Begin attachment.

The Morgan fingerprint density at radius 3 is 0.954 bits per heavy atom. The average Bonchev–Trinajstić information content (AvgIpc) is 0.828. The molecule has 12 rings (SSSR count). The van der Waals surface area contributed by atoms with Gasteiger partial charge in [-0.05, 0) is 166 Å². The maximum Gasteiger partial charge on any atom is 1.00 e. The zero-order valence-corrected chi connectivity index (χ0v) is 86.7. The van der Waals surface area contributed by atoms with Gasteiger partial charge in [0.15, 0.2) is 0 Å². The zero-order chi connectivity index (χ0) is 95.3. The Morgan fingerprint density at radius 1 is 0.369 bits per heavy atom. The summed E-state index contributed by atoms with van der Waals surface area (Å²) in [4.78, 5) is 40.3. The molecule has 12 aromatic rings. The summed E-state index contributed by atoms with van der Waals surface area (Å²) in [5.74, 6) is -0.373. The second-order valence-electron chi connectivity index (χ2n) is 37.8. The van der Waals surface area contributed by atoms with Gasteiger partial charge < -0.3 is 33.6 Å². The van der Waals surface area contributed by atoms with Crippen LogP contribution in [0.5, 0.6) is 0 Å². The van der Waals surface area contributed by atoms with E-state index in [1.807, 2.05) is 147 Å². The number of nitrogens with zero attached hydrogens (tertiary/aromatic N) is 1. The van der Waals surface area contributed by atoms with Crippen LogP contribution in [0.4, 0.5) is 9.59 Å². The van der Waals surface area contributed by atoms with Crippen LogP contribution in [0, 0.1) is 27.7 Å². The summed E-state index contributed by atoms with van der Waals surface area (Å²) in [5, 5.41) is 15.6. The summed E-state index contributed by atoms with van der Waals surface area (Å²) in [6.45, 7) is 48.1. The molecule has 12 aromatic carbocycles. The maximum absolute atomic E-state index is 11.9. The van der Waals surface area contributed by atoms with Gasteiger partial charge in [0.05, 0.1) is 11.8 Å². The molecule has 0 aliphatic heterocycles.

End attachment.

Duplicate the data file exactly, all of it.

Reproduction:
The Morgan fingerprint density at radius 3 is 0.954 bits per heavy atom. The average Bonchev–Trinajstić information content (AvgIpc) is 0.828. The molecule has 12 rings (SSSR count). The van der Waals surface area contributed by atoms with Gasteiger partial charge in [-0.05, 0) is 166 Å². The maximum Gasteiger partial charge on any atom is 1.00 e. The zero-order valence-corrected chi connectivity index (χ0v) is 86.7. The van der Waals surface area contributed by atoms with Gasteiger partial charge in [0.15, 0.2) is 0 Å². The zero-order chi connectivity index (χ0) is 95.3. The Morgan fingerprint density at radius 1 is 0.369 bits per heavy atom. The summed E-state index contributed by atoms with van der Waals surface area (Å²) in [4.78, 5) is 40.3. The molecule has 12 aromatic rings. The summed E-state index contributed by atoms with van der Waals surface area (Å²) in [5.74, 6) is -0.373. The second-order valence-electron chi connectivity index (χ2n) is 37.8. The van der Waals surface area contributed by atoms with Gasteiger partial charge < -0.3 is 33.6 Å². The van der Waals surface area contributed by atoms with Crippen LogP contribution in [0.5, 0.6) is 0 Å². The van der Waals surface area contributed by atoms with E-state index in [1.807, 2.05) is 147 Å². The number of nitrogens with zero attached hydrogens (tertiary/aromatic N) is 1. The van der Waals surface area contributed by atoms with Crippen LogP contribution in [0.4, 0.5) is 9.59 Å². The van der Waals surface area contributed by atoms with Crippen LogP contribution in [0, 0.1) is 27.7 Å². The summed E-state index contributed by atoms with van der Waals surface area (Å²) in [5, 5.41) is 15.6. The summed E-state index contributed by atoms with van der Waals surface area (Å²) in [6.45, 7) is 48.1. The molecule has 12 aromatic carbocycles. The maximum absolute atomic E-state index is 11.9. The van der Waals surface area contributed by atoms with Gasteiger partial charge in [0.05, 0.1) is 11.8 Å². The molecule has 0 aliphatic heterocycles.